In continuing efforts to thwart Islamic militants in Syria, the US Defense Department confirmed last night that it's sending 400 troops to train moderate Syrian opposition, Army Times reports. Trainers will set up shop in Turkey, Qatar, and Saudi Arabia, with the six- to eight-week training sessions tentatively set to start in March, Defense One reports. Hundreds more military personnel will serve alongside the troops as "enablers," providing needed support and security, and coalition fighters are expected to add their own troops. The Obama administration has already gotten flak for mucking up its fight against ISIS in Syria, as well as not reaching out to support moderate rebels sooner. Between 2,100 and 3,000 troops are already in Iraq training Iraqi and Kurdish forces, which, in combination with airstrikes, has somewhat slowed down the insurgents, Defense One notes.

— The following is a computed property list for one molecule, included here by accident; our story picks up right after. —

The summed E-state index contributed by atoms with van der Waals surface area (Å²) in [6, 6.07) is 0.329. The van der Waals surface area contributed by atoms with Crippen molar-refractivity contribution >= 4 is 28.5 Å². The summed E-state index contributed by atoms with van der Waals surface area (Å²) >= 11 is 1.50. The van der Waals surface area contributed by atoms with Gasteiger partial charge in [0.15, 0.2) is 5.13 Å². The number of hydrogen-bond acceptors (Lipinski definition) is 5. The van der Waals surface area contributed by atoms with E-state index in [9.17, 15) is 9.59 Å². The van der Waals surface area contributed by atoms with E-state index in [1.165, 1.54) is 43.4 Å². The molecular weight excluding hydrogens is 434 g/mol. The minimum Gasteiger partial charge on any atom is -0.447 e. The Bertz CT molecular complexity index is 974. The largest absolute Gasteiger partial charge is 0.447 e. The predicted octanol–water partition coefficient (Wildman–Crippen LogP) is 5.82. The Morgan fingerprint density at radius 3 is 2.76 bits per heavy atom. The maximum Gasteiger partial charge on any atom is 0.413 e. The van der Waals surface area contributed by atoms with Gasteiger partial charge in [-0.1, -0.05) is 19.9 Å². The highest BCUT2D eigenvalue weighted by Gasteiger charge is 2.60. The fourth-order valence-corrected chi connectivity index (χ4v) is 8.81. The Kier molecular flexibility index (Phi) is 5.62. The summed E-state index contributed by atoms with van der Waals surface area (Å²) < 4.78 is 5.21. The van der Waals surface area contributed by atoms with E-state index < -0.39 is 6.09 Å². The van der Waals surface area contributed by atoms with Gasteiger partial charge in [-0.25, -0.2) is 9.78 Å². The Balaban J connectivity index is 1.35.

But the US has very little on-the-ground intelligence in Syria, and finding rebel fighters there who are truly moderate and not linked to extremist groups is a challenge (though the Pentagon is described by Defense One as being "confident" it's up to the vetting task). Military officials are aiming to train at least 5,000 rebel troops the first year through the new $500 million program, with an eventual goal of 15,000 troops they think they'll need to take back ISIS-controlled regions in Syria, Reuters reports. The Syrian Arab News Agency is, not surprisingly, displeased, claiming that the Pentagon's announcement shows the US is "continuing to support terrorism in Syria," though Syria tends to label all of its armed opponents "terrorists," Reuters adds. (A CIA review found that arming insurgents is usually a waste of time—and could make things worse.)